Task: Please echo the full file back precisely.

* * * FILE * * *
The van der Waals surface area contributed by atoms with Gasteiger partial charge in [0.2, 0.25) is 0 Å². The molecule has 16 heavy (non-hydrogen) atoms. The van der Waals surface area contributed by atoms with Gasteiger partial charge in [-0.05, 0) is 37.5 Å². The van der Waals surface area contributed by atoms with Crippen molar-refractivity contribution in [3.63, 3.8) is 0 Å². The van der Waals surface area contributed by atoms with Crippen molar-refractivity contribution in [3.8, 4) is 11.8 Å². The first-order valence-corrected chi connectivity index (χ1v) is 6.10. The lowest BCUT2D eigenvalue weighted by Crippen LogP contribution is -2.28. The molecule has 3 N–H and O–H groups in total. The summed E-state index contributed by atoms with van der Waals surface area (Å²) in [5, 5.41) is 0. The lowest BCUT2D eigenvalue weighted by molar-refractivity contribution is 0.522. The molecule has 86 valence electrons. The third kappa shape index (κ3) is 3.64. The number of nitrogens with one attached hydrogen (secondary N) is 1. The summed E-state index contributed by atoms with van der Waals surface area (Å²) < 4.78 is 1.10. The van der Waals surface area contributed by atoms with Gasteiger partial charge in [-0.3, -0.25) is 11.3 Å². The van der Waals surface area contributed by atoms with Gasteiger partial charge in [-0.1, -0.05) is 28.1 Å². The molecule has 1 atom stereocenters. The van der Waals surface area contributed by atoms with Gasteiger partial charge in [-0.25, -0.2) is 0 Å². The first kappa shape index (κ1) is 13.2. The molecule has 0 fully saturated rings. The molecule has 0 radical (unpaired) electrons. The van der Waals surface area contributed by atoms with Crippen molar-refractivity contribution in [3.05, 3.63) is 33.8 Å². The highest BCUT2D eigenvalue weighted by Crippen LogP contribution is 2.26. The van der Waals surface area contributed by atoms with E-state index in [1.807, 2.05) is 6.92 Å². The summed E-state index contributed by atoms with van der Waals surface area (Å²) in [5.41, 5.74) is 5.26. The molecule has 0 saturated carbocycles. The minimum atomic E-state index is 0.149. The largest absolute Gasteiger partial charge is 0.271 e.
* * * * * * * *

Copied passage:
The van der Waals surface area contributed by atoms with Gasteiger partial charge in [0.2, 0.25) is 0 Å². The molecule has 16 heavy (non-hydrogen) atoms. The van der Waals surface area contributed by atoms with Gasteiger partial charge in [-0.05, 0) is 37.5 Å². The van der Waals surface area contributed by atoms with Crippen molar-refractivity contribution in [3.63, 3.8) is 0 Å². The van der Waals surface area contributed by atoms with Crippen molar-refractivity contribution in [3.8, 4) is 11.8 Å². The first-order valence-corrected chi connectivity index (χ1v) is 6.10. The lowest BCUT2D eigenvalue weighted by Crippen LogP contribution is -2.28. The molecule has 3 N–H and O–H groups in total. The summed E-state index contributed by atoms with van der Waals surface area (Å²) in [5, 5.41) is 0. The lowest BCUT2D eigenvalue weighted by molar-refractivity contribution is 0.522. The molecule has 86 valence electrons. The third kappa shape index (κ3) is 3.64. The number of nitrogens with one attached hydrogen (secondary N) is 1. The summed E-state index contributed by atoms with van der Waals surface area (Å²) < 4.78 is 1.10. The van der Waals surface area contributed by atoms with Gasteiger partial charge in [-0.3, -0.25) is 11.3 Å². The van der Waals surface area contributed by atoms with Gasteiger partial charge in [-0.1, -0.05) is 28.1 Å². The molecule has 1 atom stereocenters. The van der Waals surface area contributed by atoms with Gasteiger partial charge in [-0.25, -0.2) is 0 Å². The first kappa shape index (κ1) is 13.2. The molecule has 0 fully saturated rings. The molecule has 0 radical (unpaired) electrons. The van der Waals surface area contributed by atoms with Crippen molar-refractivity contribution in [3.05, 3.63) is 33.8 Å². The highest BCUT2D eigenvalue weighted by Crippen LogP contribution is 2.26. The van der Waals surface area contributed by atoms with E-state index in [1.807, 2.05) is 6.92 Å². The summed E-state index contributed by atoms with van der Waals surface area (Å²) in [5.41, 5.74) is 5.26. The molecule has 0 saturated carbocycles. The minimum atomic E-state index is 0.149. The largest absolute Gasteiger partial charge is 0.271 e.